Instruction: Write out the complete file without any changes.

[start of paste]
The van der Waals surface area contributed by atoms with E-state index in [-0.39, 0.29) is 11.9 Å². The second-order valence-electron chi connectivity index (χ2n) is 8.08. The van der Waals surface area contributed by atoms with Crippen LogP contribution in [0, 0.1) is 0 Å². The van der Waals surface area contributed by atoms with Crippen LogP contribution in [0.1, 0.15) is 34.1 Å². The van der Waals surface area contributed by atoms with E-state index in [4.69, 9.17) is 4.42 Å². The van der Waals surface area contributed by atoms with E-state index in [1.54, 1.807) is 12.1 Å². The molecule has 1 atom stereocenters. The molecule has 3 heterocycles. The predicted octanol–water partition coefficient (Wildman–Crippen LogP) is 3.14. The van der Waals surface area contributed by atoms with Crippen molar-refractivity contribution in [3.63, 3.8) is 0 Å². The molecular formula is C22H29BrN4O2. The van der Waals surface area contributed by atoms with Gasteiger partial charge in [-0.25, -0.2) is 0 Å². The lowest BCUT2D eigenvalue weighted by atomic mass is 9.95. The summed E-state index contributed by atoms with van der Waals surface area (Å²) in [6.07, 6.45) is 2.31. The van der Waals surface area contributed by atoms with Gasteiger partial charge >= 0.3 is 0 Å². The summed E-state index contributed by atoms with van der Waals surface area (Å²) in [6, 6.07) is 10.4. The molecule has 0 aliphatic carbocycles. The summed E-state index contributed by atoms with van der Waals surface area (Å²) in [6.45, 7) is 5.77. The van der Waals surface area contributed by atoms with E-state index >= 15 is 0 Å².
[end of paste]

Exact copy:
The van der Waals surface area contributed by atoms with E-state index in [-0.39, 0.29) is 11.9 Å². The second-order valence-electron chi connectivity index (χ2n) is 8.08. The van der Waals surface area contributed by atoms with Crippen LogP contribution in [0, 0.1) is 0 Å². The van der Waals surface area contributed by atoms with Crippen LogP contribution in [0.1, 0.15) is 34.1 Å². The van der Waals surface area contributed by atoms with E-state index in [4.69, 9.17) is 4.42 Å². The van der Waals surface area contributed by atoms with E-state index in [1.54, 1.807) is 12.1 Å². The molecule has 1 atom stereocenters. The molecule has 3 heterocycles. The predicted octanol–water partition coefficient (Wildman–Crippen LogP) is 3.14. The van der Waals surface area contributed by atoms with Crippen molar-refractivity contribution in [3.63, 3.8) is 0 Å². The molecular formula is C22H29BrN4O2. The van der Waals surface area contributed by atoms with Gasteiger partial charge in [-0.25, -0.2) is 0 Å². The lowest BCUT2D eigenvalue weighted by atomic mass is 9.95. The summed E-state index contributed by atoms with van der Waals surface area (Å²) in [6.07, 6.45) is 2.31. The van der Waals surface area contributed by atoms with Gasteiger partial charge >= 0.3 is 0 Å². The summed E-state index contributed by atoms with van der Waals surface area (Å²) in [6, 6.07) is 10.4. The molecule has 0 aliphatic carbocycles. The summed E-state index contributed by atoms with van der Waals surface area (Å²) in [6.45, 7) is 5.77. The van der Waals surface area contributed by atoms with E-state index >= 15 is 0 Å².